Bioanalysis Zone

Blood test could predict preterm labor


Date: 3 June, 2014

Team carry out analysis to find gene expression linked to preterm birth, with implications for future diagnosis and treatment of the condition.


An international research team has recently presented a blood-based test to predict the likelihood of spontaneous preterm birth (sPTB) in women undergoing threatened preterm labor (TPTL) – a condition where uterine contractions are experienced during weeks 20–37 of pregnancy. The team developed the test from blood samples of 154 women presenting with TPTL, looking for genes linked to subsequent sPTB.

The research presents a collaboration between the University of Western Australia (Perth, Western Australia), the Lunenfeld-Tanenbaum Research Institute at Mount Sinai Hospital (Toronto, Canada) and the Institute for Infocomm Research at the Agency for Science, Technology and Research (Singapore). Study samples were obtained from women who were admitted with TPTL at the King Edward Memorial Hospital for Women (Perth, Western Australia). Blood samples were obtained on admission, prior to any medical treatment, with the aim being to find genes associated with sPTB within 48 hours of admission.

A total of 48 of the 154 women progressed into ‘true labour’ within 48 hours of admission. The team analyzed blood samples to compare women in both groups. They found that total leukocyte and neutrophil counts were higher in women who experienced sPTB (35% and 41% higher, respectively). In addition, they found 469 significantly differentially expressed genes. A total of 28 of these were selected for microarray validation using qRT-PCR, allowing 20 to be successfully validated. The team then developed an optimal random forest classifier model with the top nine genes and clinical blood data. This subsequent test demonstrated 70.8% sensitivity and 75.5% specificity.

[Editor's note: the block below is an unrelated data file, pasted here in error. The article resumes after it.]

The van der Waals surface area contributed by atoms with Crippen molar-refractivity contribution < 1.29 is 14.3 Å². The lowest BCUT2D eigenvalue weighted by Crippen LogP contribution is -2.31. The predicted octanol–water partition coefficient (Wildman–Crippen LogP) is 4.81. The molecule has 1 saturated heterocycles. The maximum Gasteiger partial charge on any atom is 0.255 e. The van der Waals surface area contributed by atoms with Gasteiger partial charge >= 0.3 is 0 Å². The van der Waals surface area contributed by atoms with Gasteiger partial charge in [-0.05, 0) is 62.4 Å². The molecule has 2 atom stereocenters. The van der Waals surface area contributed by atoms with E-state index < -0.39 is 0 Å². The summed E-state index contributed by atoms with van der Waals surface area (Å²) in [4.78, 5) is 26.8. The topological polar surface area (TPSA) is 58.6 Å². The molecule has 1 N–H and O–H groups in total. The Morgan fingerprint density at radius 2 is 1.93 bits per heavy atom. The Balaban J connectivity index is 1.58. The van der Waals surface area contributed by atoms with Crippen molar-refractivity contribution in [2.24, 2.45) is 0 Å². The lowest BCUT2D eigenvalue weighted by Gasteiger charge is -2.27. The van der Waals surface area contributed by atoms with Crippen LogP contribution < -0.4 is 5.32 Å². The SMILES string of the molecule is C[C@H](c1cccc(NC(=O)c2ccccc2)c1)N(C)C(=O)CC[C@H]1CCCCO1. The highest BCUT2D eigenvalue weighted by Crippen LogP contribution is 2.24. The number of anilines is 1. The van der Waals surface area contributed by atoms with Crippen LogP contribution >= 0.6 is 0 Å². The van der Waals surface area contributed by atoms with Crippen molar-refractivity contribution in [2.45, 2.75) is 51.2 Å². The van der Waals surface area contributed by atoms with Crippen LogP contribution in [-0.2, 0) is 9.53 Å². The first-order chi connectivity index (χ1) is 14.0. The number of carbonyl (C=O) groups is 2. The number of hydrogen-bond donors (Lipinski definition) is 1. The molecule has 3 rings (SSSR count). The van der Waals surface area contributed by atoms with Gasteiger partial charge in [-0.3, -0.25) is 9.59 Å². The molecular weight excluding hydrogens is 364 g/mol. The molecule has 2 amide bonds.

Looking to the future, the team envisages this test being used to predict sPTB in a clinical setting. In addition, the differentially expressed genes may hold information on the underlying biochemical mechanisms causing sPTB and thus have implications as therapeutic targets in the fight to prevent sPTB from occurring.

Source: Heng YJ, Pennell CE, Chua HN, Perkins JE, Lye SJ. Whole blood gene expression profile associated with spontaneous preterm birth in women with threatened preterm labor. PLoS ONE DOI: 10.1371/journal.pone.0096901 (2014) (Epub ahead of print).


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